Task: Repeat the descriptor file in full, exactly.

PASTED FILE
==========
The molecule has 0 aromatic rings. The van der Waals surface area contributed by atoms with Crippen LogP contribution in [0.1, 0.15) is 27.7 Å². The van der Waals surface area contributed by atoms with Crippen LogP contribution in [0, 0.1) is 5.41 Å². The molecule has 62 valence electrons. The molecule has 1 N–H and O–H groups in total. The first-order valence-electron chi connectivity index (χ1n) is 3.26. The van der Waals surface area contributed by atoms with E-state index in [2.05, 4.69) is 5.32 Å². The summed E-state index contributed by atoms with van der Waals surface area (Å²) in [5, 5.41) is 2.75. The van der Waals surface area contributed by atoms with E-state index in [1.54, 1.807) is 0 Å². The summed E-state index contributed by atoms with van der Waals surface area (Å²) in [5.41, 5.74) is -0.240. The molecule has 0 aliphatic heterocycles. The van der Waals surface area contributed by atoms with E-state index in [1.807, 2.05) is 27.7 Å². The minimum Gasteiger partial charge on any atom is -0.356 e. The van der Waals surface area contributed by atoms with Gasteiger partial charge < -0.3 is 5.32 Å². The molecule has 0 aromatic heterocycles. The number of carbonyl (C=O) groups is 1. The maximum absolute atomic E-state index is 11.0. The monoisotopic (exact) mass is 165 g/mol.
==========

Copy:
The molecule has 0 aromatic rings. The van der Waals surface area contributed by atoms with Crippen LogP contribution in [0.1, 0.15) is 27.7 Å². The van der Waals surface area contributed by atoms with Crippen LogP contribution in [0, 0.1) is 5.41 Å². The molecule has 62 valence electrons. The molecule has 1 N–H and O–H groups in total. The first-order valence-electron chi connectivity index (χ1n) is 3.26. The van der Waals surface area contributed by atoms with E-state index in [2.05, 4.69) is 5.32 Å². The summed E-state index contributed by atoms with van der Waals surface area (Å²) in [5, 5.41) is 2.75. The van der Waals surface area contributed by atoms with E-state index in [1.54, 1.807) is 0 Å². The summed E-state index contributed by atoms with van der Waals surface area (Å²) in [5.41, 5.74) is -0.240. The molecule has 0 aliphatic heterocycles. The van der Waals surface area contributed by atoms with E-state index in [1.807, 2.05) is 27.7 Å². The minimum Gasteiger partial charge on any atom is -0.356 e. The van der Waals surface area contributed by atoms with Gasteiger partial charge < -0.3 is 5.32 Å². The molecule has 0 aromatic heterocycles. The number of carbonyl (C=O) groups is 1. The maximum absolute atomic E-state index is 11.0. The monoisotopic (exact) mass is 165 g/mol.